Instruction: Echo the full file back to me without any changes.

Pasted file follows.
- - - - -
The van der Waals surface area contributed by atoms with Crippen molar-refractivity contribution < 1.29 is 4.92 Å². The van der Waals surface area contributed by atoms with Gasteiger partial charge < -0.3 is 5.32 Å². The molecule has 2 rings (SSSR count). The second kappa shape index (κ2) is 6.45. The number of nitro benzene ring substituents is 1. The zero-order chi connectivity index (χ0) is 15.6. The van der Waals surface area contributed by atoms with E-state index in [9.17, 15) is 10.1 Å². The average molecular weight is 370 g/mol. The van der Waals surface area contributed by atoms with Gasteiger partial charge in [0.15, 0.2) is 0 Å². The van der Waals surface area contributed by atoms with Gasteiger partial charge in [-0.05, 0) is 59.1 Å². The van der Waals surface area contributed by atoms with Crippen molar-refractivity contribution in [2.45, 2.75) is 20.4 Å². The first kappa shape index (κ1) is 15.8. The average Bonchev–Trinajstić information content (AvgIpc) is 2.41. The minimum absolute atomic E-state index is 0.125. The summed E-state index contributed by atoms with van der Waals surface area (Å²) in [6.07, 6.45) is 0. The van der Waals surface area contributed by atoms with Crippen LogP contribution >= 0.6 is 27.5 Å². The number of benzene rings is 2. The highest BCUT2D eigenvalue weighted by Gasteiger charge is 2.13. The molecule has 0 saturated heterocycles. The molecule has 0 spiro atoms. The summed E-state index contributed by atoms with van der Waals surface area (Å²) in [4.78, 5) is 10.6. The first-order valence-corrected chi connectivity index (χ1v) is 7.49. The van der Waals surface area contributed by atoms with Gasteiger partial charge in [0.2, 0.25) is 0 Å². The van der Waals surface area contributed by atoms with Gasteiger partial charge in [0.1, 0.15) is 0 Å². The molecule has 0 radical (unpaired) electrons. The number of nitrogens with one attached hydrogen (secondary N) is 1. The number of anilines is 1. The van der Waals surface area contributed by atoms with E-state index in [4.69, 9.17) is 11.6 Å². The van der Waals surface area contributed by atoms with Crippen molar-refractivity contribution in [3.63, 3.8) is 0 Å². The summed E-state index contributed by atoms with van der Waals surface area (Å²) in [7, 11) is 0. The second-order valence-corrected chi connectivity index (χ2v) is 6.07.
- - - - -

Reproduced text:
The van der Waals surface area contributed by atoms with Crippen molar-refractivity contribution < 1.29 is 4.92 Å². The van der Waals surface area contributed by atoms with Gasteiger partial charge < -0.3 is 5.32 Å². The molecule has 2 rings (SSSR count). The second kappa shape index (κ2) is 6.45. The number of nitro benzene ring substituents is 1. The zero-order chi connectivity index (χ0) is 15.6. The van der Waals surface area contributed by atoms with E-state index in [9.17, 15) is 10.1 Å². The average molecular weight is 370 g/mol. The van der Waals surface area contributed by atoms with Gasteiger partial charge in [0.15, 0.2) is 0 Å². The van der Waals surface area contributed by atoms with Gasteiger partial charge in [-0.05, 0) is 59.1 Å². The van der Waals surface area contributed by atoms with Crippen molar-refractivity contribution in [2.45, 2.75) is 20.4 Å². The first kappa shape index (κ1) is 15.8. The average Bonchev–Trinajstić information content (AvgIpc) is 2.41. The minimum absolute atomic E-state index is 0.125. The summed E-state index contributed by atoms with van der Waals surface area (Å²) in [6.07, 6.45) is 0. The van der Waals surface area contributed by atoms with Crippen LogP contribution >= 0.6 is 27.5 Å². The number of benzene rings is 2. The highest BCUT2D eigenvalue weighted by Gasteiger charge is 2.13. The molecule has 0 saturated heterocycles. The molecule has 0 spiro atoms. The summed E-state index contributed by atoms with van der Waals surface area (Å²) in [4.78, 5) is 10.6. The first-order valence-corrected chi connectivity index (χ1v) is 7.49. The van der Waals surface area contributed by atoms with Gasteiger partial charge in [0.2, 0.25) is 0 Å². The van der Waals surface area contributed by atoms with Gasteiger partial charge in [0.1, 0.15) is 0 Å². The molecule has 0 radical (unpaired) electrons. The number of nitrogens with one attached hydrogen (secondary N) is 1. The number of anilines is 1. The van der Waals surface area contributed by atoms with E-state index in [4.69, 9.17) is 11.6 Å². The van der Waals surface area contributed by atoms with Crippen molar-refractivity contribution in [3.63, 3.8) is 0 Å². The summed E-state index contributed by atoms with van der Waals surface area (Å²) in [7, 11) is 0. The second-order valence-corrected chi connectivity index (χ2v) is 6.07.